’11th Malaysia Plan’ fails to convince investors

’11th Malaysia Plan’ fails to convince investors

Malaysia needs to alleviate the concerns of young talents and investors in order to attract both the brain and the fund that are needed to take country into a high-income nation.  

On May 21st, Prime Minister Najib Razak introduced the last phase (2016-2020) of a state plan to transform Malaysia to a developed nation by 2020.

The so-called Eleventh Malaysian Plan (11MP) focuses on education reform, increasing labour productivity, and investment in green technology and public infrastructure. The plan hopes to spur annual growth between 5.0 – 6.0 percent.

Against the backdrop of rising social tension and political instability in Malaysia, the 11MP has neither impressed the domestic nor convinced outsiders.

Economists have at best remained cautious, and see the plan being too ambitious. The growth target of the last five year plan, apart from 2014, has failed to achieve 6.0 per cent. 2015 GDP is also predicted to miss the target, with Focus Economics predicting growth of 4.9 percent.

The plan is criticised by Malaysian academics, like senior lecturer Dr Lee Hwok Aun from Universiti Malaya, who says the plan rests on “flawed foundations”. He argues the GNI per capita used in the plan was based on nominal terms, as opposed to following the conventional logic of forecasting growth in real terms.

If the real term was used in the plan, he said, the GNI would have to be US$17,725 as supposed to the quoted figure of US$15,000, and Malaysia would have to grow at a rate of 7.7 percent.

The plan has since been indicted by domestic commentators, who called it a stunt to boost the PM’s low public approval as opposed to being a frank assessment of the economy.

Furthermore, the plan misses fundamental human rights reforms that are crucial for a high-income country. Executive Director of Institut Rakyat Yin Shao Loong highlighted that the 11MP is silent on improving labours’ right by 2020. He criticises the government’s decision to deliberately put business before labour, which partially contributes to suppressed Malaysian wages.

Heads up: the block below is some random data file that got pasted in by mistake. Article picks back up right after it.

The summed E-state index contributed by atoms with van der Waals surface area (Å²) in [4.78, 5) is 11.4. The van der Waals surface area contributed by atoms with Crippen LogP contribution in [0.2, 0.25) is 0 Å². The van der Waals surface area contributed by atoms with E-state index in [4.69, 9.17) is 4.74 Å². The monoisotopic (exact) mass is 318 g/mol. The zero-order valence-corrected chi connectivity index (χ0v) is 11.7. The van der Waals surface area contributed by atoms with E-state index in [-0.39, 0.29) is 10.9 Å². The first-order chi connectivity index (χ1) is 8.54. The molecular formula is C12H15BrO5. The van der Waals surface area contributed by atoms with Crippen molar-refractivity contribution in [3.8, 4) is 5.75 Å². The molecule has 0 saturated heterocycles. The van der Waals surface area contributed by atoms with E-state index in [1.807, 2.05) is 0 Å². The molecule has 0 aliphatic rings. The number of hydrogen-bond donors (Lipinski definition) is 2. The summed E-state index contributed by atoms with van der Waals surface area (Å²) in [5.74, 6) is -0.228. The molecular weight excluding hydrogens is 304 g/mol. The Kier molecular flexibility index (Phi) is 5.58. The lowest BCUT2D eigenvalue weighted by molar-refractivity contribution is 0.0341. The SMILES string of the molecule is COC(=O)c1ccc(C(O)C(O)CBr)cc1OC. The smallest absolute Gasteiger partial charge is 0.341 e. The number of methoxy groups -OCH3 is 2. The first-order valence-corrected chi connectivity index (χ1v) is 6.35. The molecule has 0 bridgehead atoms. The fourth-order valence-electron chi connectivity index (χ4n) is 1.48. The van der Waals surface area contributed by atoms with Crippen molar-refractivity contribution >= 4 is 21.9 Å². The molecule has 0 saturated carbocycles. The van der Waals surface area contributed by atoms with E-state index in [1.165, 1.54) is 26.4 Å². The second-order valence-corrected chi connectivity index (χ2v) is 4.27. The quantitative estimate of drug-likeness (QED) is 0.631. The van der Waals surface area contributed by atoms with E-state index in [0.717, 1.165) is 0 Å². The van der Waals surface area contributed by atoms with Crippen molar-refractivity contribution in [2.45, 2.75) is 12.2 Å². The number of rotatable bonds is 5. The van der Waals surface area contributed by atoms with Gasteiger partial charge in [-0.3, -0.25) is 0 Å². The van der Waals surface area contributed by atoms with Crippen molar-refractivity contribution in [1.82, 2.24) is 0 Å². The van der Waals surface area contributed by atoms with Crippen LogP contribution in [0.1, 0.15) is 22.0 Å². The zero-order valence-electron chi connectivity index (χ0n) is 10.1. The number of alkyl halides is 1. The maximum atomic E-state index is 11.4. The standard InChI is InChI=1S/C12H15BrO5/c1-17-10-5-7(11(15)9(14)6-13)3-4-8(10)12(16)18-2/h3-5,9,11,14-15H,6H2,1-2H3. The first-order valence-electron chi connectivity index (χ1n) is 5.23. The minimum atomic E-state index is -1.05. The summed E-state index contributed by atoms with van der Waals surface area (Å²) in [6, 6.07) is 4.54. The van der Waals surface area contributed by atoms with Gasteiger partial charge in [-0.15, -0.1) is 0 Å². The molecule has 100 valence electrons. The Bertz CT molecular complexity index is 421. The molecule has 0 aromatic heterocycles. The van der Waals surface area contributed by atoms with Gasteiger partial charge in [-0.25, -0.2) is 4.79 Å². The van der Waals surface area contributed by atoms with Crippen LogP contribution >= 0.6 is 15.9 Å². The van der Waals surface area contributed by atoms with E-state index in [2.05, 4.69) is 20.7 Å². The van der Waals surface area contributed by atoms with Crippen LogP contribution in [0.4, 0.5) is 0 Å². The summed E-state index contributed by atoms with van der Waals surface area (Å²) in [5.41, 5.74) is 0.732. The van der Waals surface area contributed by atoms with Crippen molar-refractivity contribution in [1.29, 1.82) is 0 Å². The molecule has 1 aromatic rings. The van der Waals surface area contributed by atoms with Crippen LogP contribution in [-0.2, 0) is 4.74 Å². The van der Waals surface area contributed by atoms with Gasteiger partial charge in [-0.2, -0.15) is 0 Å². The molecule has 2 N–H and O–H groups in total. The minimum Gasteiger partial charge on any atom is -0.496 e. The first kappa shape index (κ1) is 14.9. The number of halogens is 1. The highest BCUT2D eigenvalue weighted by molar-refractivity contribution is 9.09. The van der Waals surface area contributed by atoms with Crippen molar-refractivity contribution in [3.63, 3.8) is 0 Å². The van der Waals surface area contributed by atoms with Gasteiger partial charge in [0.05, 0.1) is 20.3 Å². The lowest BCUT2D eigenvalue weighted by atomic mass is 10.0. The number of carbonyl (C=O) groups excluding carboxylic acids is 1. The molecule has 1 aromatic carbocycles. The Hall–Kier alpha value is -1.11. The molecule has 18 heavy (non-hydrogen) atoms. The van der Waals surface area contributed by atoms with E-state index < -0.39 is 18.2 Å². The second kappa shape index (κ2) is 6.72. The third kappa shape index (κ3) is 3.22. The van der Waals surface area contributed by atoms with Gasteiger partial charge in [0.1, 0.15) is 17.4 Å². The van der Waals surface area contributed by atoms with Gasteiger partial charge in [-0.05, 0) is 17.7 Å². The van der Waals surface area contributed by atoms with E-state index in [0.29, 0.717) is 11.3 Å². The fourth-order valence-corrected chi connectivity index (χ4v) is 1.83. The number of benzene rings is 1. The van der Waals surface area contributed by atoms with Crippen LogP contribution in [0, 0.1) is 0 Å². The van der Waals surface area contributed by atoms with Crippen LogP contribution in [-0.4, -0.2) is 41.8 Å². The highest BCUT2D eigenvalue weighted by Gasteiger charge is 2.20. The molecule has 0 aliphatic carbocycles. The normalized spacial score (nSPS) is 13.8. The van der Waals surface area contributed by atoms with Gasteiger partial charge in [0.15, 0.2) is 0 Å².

There is concern within Malaysia that the 11MP would not foster an affluent Malaysian society that resembles current developed countries, which respect labour rights and human rights.  Including a series of recent arrests of opposition politicians and journalists, the government’s aggressive use of the Sedition Act against activists, academics, and journalists is hardly conducive to the formulation of a liberal and democratic developed nation.

The ambitious plan relies on improving human capital and investment. However, Malaysia continues to suffer from brain drain and socio-political factors have made investors cautious.

Internal division within the ruling government is heating up. The prime minister has been repeatedly asked to resign over the alleged mismanagement of the state investment fund 1Malaysian Development BHD (1MDB) from the opposition as well as from his cabinet ministers.

Facing criticism from his party, Prime Minister Najib has asked his ministers to resign if they do not support him. Rumours that went viral online in May about a potential cabinet reshuffle in August this year add another layer of uncertainty to the United Malays National Organisation’s internal stability.

The transition from a middle-income country to a developed country relies on the improvement of labour productivity with a high-skilled sector; however, socio-political struggles have pushed young talents to seek work abroad.

TalentCorp CEO Johan Mahmood Merican said “a major concern of students and Malaysians living abroad was the state of the country’s politics, which many believed indicated a lack of viable job prospects for local talents”. He further points the salary issues, which is “a real problem especially with countries like Singapore being able to offer sometimes more than double what our graduates here can get”.

Despite the government’s awareness of the brain drain issue as a major challenge for Malaysia to become “knowledge-intensive-and high-value added activities” by 2020, more efforts in salary reform and political freedom are needed to convince workers to return.

Investors will remain cautious with the rising level of authoritarianism that restricts freedom of information and drives uncertainty in the change of leadership. The UNMO’s internal division undermines the source of stability that is needed for major investment, which is crucial to Malaysia’s 11MP.

The 11MP aims to improve labour productivity and infrastructure, which would greatly benefit from overseas returnees and foreign capital. With the current political and economic climate, though, it is hard to see how these crucial elements would be attracted to Malaysia.

About Author

Qingzhen Chen

Qingzhen is a GRI Senior Analyst and a research analyst for an international information company. Her research focuses on China and the Asia Pacific. Previously she was a market researcher for PwC. She has gained regional knowledge from internships with the UNDP, China Policy, and the Royal United Services Institute. She holds a BA in Politics and East European Studies and an MSc in Security Studies from University College London.